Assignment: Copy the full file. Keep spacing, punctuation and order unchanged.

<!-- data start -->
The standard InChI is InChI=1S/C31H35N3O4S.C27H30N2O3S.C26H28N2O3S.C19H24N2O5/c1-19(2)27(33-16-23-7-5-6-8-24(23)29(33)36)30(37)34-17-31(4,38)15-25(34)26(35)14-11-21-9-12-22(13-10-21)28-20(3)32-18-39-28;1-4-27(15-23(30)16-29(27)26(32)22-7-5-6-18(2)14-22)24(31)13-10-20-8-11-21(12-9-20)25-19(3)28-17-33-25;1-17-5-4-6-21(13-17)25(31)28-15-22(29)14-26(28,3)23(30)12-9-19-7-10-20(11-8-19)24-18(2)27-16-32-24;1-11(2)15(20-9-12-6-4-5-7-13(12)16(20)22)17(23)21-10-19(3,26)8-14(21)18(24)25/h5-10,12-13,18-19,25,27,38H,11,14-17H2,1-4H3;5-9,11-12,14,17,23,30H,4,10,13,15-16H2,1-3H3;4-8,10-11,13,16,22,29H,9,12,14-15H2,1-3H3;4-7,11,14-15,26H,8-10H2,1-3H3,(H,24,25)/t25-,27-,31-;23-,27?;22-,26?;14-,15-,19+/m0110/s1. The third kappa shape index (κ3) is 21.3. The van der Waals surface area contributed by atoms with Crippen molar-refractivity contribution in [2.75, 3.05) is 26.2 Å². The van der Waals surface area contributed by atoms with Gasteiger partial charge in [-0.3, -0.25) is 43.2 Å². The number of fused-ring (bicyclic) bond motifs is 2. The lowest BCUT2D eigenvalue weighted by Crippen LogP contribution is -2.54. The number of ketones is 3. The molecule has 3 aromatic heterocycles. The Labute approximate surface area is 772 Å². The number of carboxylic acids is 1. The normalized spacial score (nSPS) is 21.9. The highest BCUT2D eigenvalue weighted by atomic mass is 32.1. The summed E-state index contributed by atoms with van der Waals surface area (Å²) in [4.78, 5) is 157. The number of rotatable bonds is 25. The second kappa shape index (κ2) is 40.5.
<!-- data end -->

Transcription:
The standard InChI is InChI=1S/C31H35N3O4S.C27H30N2O3S.C26H28N2O3S.C19H24N2O5/c1-19(2)27(33-16-23-7-5-6-8-24(23)29(33)36)30(37)34-17-31(4,38)15-25(34)26(35)14-11-21-9-12-22(13-10-21)28-20(3)32-18-39-28;1-4-27(15-23(30)16-29(27)26(32)22-7-5-6-18(2)14-22)24(31)13-10-20-8-11-21(12-9-20)25-19(3)28-17-33-25;1-17-5-4-6-21(13-17)25(31)28-15-22(29)14-26(28,3)23(30)12-9-19-7-10-20(11-8-19)24-18(2)27-16-32-24;1-11(2)15(20-9-12-6-4-5-7-13(12)16(20)22)17(23)21-10-19(3,26)8-14(21)18(24)25/h5-10,12-13,18-19,25,27,38H,11,14-17H2,1-4H3;5-9,11-12,14,17,23,30H,4,10,13,15-16H2,1-3H3;4-8,10-11,13,16,22,29H,9,12,14-15H2,1-3H3;4-7,11,14-15,26H,8-10H2,1-3H3,(H,24,25)/t25-,27-,31-;23-,27?;22-,26?;14-,15-,19+/m0110/s1. The third kappa shape index (κ3) is 21.3. The van der Waals surface area contributed by atoms with Crippen molar-refractivity contribution in [2.75, 3.05) is 26.2 Å². The van der Waals surface area contributed by atoms with Gasteiger partial charge in [-0.3, -0.25) is 43.2 Å². The number of fused-ring (bicyclic) bond motifs is 2. The lowest BCUT2D eigenvalue weighted by Crippen LogP contribution is -2.54. The number of ketones is 3. The molecule has 3 aromatic heterocycles. The Labute approximate surface area is 772 Å². The number of carboxylic acids is 1. The normalized spacial score (nSPS) is 21.9. The highest BCUT2D eigenvalue weighted by atomic mass is 32.1. The summed E-state index contributed by atoms with van der Waals surface area (Å²) in [4.78, 5) is 157. The number of rotatable bonds is 25. The second kappa shape index (κ2) is 40.5.